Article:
Thursday, April 25, 2013

A New Record

Since we prepared to move to Spain we heard things about the unemployment rate in Spain.  However, today the top news story has caught our eyes and our ears and our hearts.  When you meet someone new, no longer do you ask where they work, because it is highly likely they don't have a job.

Today the statistics say that 27.2% of Spaniards are unemployed.  In the first quarter, more than 237,400 new people are unemployed.  That brings the total to a little more than 6.2 million people.  Let me put that in perspective for you.

The entire population of Tennessee would almost make up the number of unemployed in Spain.

The entire population of the Madrid province does not quite cover this number.

The entire population of Hong Kong is right at 6 million.
If you are in a group of four people, at least one is unemployed.

But the story gets worse - 3.5 million of those people have been unemployed for more than a year.

Almost 2 million families have no one employed in the household.

And for those who are under 25, the unemployment rate is 55.7%.  That is almost 3 million.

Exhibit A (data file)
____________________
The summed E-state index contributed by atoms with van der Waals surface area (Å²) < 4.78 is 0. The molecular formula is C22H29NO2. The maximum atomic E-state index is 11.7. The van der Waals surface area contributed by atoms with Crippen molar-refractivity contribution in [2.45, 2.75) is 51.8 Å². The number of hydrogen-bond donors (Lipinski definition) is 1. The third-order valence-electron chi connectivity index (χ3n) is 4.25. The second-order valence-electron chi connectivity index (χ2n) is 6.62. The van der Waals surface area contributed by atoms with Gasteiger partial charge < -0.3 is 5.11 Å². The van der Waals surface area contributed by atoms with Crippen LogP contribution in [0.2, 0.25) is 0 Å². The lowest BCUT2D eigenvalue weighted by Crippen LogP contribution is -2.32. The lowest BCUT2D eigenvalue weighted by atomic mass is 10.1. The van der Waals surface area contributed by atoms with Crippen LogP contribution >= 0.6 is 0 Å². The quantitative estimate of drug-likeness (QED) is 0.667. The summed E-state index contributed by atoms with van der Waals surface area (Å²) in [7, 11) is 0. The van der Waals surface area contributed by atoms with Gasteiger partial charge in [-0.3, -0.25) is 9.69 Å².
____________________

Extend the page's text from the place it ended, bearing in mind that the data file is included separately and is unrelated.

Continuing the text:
And don't forget - this does not take into account the underemployed.

Keep praying for Spain!  The days ahead for many Spaniards are not filled with hope.

Thursday, April 18, 2013

Cultural Confusion

I am constantly encountering moments when the culture around me and the culture in my head do not match, but normally that occurs between a Spaniard and me.  But occasionally, I hit a situation where I realize that the more time we spend in a new land that we create a third culture - some mix of our old and our new culture.  And interestingly, this third culture looks different for everyone.

The other night I had this concept hit me smack in the face, in a crazy kind of way.  I am looking for a tortilla keeper and have not found one yet, so I emailed two friends (who are both from the US but live near me) and asked if they had ever seen one.  One immediately wrote back that she had not seen them and her solution. The second conversation, however, had me rolling in the floor with laughter.

Here is the email I sent...

Ok Spanish Shopping Experts - I am looking for a tortilla keeper - you know the terra cotta color dish, usually plastic now a days, that is meant for putting steamed tortillas in for serving.  Have either of you seen one?

What immediately came to your mind?  

Here is what I wanted...

However, in Spain we also have another product that is referred to as "tortilla."  

This product is fried and is made of eggs and potatoes.

This was the tortilla that popped into my friend's head until I sent her the picture.  She wrote out for me what was happening in her head as she pondered my question...